Increased extreme rainfall over the Northeast US using high-resolution simulations

Extreme rainfall is expected to increase with global warming. An ensemble of high-resolution climate simulations provides a valuable tool for evaluating potential changes in extreme rainfall, benefiting future infrastructure design and resilience planning.

Extreme precipitation is among the most destructive natural disasters. The Northeast United States has faced the most rapid increasing occurrences of extreme precipitation within the nation in the past few decades (Fourth National Climate Assessment). The remnants of Hurricane Ida poured record-breaking rainfall in the Northeast US on September 1st 2021, inundating the densely populated region including the New York City and Philadelphia metropolitan area, causing at least 55 casualties and more than 20 billion dollars in losses (NOAA NCEI, 2021). Similar catastrophes have been commonly seen across the globe in recent years, leading to rising concerns about whether existing infrastructure is robust to possible changes in future warmer climate.

While the climate science community has long understood that precipitation intensity increases with global warming, detecting and projecting changes in extreme precipitation on regional scales, however, remain highly challenging and uncertain. One of the primary limitations comes from models’ coarse horizontal resolution. Global climate models, commonly with atmospheric resolution ranging from 100 to 200 km (1–2°), are not sufficient to resolve the most extreme precipitation events.

Now, a high-resolution climate model, SPEAR (Seamless system for Prediction and EArth system Research), newly developed at National Oceanic and Atmospheric Administration (NOAA) Geophysical Fluid Dynamics Laboratory (GFDL), provides a good opportunity for us to detect and project changes in regional extreme precipitation  (Details about GFDL-SPEAR).

To understand extreme precipitation over the Northeast US in the boreal fall season (September to November), we use a collection of 25-km GFDL-SPEAR simulations with historical radiative forcing (observed greenhouse gas, aerosol, and land use) and projected future changes following a moderate greenhouse gas emission scenario (SSP2-4.5) and an extreme greenhouse gas scenario (SSP5-8.5). Using these simulations, we can disentangle the contribution from human-caused climate change and natural climate variability.

(a) Extreme events are defined as exceeding the 99th percentile threshold based upon 1951–2020 from each dataset or model. (b) and (c) As in (a), but extreme events are defined as exceeding thresholds of 50 mm/day and 150 mm/day. The observation is shown in black lines. The ensemble mean of SPEAR_LO, SPEAR_MED, and SPEAR_HI historical and SSP5-8.5 simulations are shown in green dotted, dashed, and solid lines, respectively. The SPEAR_HI SSP2-4.5 simulations for 2015–2100 are also included (orange solid lines). Only the spreads of SPEAR_HI ensemble members are shown. The time series are smoothed with a 7-year running mean to remove the interannual variability, emphasizing the long-term trend and variability.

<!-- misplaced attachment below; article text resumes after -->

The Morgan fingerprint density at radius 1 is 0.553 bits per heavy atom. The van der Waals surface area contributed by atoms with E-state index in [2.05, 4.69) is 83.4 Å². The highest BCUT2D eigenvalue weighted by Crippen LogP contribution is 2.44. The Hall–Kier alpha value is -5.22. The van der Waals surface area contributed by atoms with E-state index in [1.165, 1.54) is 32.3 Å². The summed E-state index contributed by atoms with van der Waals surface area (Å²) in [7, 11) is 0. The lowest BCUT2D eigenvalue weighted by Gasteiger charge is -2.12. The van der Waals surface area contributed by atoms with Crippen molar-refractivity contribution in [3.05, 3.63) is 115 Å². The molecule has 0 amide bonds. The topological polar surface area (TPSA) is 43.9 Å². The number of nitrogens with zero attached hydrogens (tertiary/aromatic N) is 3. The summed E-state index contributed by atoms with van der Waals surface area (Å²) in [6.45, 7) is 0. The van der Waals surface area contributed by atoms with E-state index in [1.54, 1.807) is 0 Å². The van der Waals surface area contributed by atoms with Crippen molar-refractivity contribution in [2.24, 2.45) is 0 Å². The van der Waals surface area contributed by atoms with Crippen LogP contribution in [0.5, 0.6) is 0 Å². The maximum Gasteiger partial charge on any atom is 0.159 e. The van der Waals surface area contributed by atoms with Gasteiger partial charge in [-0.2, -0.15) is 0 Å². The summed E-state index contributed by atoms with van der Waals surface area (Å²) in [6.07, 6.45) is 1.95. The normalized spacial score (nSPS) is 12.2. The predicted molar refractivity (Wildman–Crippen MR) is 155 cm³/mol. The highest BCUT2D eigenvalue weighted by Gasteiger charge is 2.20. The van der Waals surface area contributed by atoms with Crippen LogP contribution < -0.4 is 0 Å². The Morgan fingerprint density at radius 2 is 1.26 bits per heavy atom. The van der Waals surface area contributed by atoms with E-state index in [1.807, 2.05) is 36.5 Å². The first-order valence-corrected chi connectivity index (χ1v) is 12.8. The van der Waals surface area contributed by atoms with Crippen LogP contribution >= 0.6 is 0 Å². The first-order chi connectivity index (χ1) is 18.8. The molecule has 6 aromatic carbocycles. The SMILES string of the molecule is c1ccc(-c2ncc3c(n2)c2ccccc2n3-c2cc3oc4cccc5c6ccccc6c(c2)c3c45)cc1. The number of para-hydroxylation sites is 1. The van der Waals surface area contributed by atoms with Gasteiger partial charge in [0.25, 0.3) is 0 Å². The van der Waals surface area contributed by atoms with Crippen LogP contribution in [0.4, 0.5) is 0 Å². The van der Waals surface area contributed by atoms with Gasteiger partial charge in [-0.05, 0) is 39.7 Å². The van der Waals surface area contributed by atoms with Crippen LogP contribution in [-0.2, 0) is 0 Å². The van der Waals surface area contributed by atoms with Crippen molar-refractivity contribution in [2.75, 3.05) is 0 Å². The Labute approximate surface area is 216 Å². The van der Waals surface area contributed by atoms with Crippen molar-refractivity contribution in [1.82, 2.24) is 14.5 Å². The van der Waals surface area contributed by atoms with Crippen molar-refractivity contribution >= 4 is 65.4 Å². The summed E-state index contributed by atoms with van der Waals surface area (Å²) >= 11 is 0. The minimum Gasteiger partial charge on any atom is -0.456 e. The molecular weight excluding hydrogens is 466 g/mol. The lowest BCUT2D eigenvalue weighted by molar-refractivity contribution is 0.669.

Figure 1. Time series showing the changes in the frequency of extreme precipitation in each year from 1951–2100. (a) Extreme events are defined as exceeding the 99th percentile threshold based upon 1951–2020 from each dataset or model. (b) and (c) As in (a), but extreme events are defined as exceeding thresholds of 50 mm/day and 150 mm/day. The observation is shown in black lines. The simulations from GFDL-SPEAR with different resolutions are shown in green lines.

Some key findings:

  • We show that the newly developed GFDL-SPEAR with 25 km horizontal resolution simulates much more realistic extreme precipitation over the Northeast US than comparable climate models with 50 or 100 km resolution, including frequency, amplitude, and temporal variability. The 25-km model simulated trends are quantitatively consistent with observed trends over recent decades (Figure 1).
  • We use the same GFDL-SPEAR model for future projections. Extreme precipitation, defined as the top1% of daily precipitation based upon historical climatology, would double its frequency by the end of 21st century under the SSP5-8.5 scenario. In the moderate SSP2-4.5 scenario, the frequency would increase 50% by the end of 21st century (Figure 1a,b). The increasing rate, however, is not uniform for all intensities among the extreme precipitation range: the very extreme events (>150 mm/day) would be five times more likely by 2100 than in the early 21st century under the SSP5-8.5 scenario (Figure 1c).
  • By the mid-21st century, the GFDL-SPEAR projects unprecedented rainfall events over the region, driven by increasing anthropogenic forcing which is distinguishable from natural variability (Figure 2).

Figure 2. Time of emergence - Change in the distribution of extreme precipitation frequency. Each color line presents the probability density function of extreme precipitation frequency each year in a 20-year period from the SPEAR simulations. The thick gray line is the PDF of extreme precipitation frequency from the preindustrial control simulations. Solid (dashed) lines indicate the medians of the distributions are (not) statistically significantly different from the median of the distribution based on the preindustrial control simulations at 95% confidence interval.

While this study focuses only on the Northeast US, our work can set an example for further assessment of how a high-resolution climate model simulates extreme precipitation in other regions and seasons, providing additional insight into the advantages and limitations of high-resolution climate models.

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